Are you ever hard on yourself? Do you have a tendency to blame yourself for things that are—quite literally—beyond your control? Well, you’re not alone. Lots of people are guilty of being overly critical of themselves. But for you—not anymore. This article highlights the four most common denials and self-criticisms that, if left unchecked, can ruin your life. Learn how you can keep these four psychological toxins from poisoning the well of your mind.
Humans are the only creatures that can engage in introspection. Giraffes don’t ponder the meaning of their existence. But we as humans do. However, with that great gift of self-awareness comes some of the harshest self-criticism known to mankind.
The bigger you are as a person, the bigger your blind spot. Anyone successful will tell you that the greatest attribute that led to their success, in whatever field it is, was getting over fear and one’s own internal negative voices. Those thoughts that tell you, “you can’t do it, don’t even try!” When we learn to charge forward despite our own internal skepticism, we begin to make great progress in life.
In going through the following 4 denials, ask yourself if you have been letting fear limit your life. Ask yourself what life would be like if you let go of each denial and allowed yourself to soar.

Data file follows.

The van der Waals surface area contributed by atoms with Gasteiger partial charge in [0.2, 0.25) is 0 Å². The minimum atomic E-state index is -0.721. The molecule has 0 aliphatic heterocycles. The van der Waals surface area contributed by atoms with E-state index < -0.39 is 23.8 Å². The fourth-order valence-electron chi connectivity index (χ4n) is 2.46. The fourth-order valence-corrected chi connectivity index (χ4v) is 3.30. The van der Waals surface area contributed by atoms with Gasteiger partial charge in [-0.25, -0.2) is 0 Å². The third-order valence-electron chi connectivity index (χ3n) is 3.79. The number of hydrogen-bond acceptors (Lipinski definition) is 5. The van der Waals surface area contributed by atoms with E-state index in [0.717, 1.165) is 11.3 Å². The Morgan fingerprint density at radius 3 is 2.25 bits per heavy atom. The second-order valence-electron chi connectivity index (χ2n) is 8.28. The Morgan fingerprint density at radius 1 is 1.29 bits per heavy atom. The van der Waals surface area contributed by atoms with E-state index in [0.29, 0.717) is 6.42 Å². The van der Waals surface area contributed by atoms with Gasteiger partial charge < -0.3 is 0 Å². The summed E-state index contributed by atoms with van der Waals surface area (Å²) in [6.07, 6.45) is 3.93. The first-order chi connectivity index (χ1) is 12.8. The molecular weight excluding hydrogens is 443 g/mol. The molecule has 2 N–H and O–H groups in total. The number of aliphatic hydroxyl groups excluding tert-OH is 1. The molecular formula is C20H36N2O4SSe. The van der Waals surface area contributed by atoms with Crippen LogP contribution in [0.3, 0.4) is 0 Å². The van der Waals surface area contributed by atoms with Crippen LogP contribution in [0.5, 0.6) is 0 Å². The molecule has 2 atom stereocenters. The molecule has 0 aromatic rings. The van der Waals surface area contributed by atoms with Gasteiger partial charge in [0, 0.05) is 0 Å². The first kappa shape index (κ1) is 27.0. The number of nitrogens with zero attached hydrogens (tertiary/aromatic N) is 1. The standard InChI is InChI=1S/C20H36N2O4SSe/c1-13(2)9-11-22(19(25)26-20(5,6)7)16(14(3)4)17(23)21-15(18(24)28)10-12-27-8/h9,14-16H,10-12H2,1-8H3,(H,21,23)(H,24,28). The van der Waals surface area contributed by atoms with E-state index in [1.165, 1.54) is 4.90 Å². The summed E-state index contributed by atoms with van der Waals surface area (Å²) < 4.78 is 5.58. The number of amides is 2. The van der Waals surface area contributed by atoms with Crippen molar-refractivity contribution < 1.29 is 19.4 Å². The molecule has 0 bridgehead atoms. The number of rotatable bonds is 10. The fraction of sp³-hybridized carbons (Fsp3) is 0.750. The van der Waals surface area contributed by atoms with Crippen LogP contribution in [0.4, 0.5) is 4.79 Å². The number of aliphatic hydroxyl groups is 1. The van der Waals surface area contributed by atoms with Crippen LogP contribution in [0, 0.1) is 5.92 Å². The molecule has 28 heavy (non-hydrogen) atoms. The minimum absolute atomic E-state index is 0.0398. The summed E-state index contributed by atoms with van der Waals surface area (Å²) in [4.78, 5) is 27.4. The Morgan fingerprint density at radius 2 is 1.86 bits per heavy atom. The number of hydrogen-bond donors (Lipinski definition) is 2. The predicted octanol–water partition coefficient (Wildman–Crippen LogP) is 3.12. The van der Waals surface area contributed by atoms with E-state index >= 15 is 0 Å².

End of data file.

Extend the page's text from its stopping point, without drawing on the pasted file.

4 Denials We Live with:
1) Denial of our Abilities
People are good at things because they practice, not necessarily because they are just natural. We deny our own abilities in the greatest self-sabotage available to mankind. Make a list of what your abilities really are and begin to focus on what positive steps you can take to affirm your skills and hone them.
2) Denial of Responsibility
We love to attribute our failing by blaming them on external circumstances. This plays our very negatively in relationships. When we blame others for our problems, this usually only makes the situation worse. This is not to say that others are not contributors to the issue. But, train yourself to look inward as your first reaction before placing blame elsewhere.
3) Denial of the Self
We are often not aware of our own needs. For example, there’s a general misunderstanding that believes that the more of a martyr you are, the more you give of yourself and don’t take, the better of a person and parent you are. This is so wrong. You need to take care of yourself and teach your kids to do the same. There are plenty of opportunities for selfless acts, but don’t allow yourself and your needs to disappear or you will be left frustrated and depleted.
4) Denial of the Spirit
If you’re part of a religious group, embrace the spiritual connection. The spiritual/emotional/moral beliefs that we hold are what bring much meaning to over lives.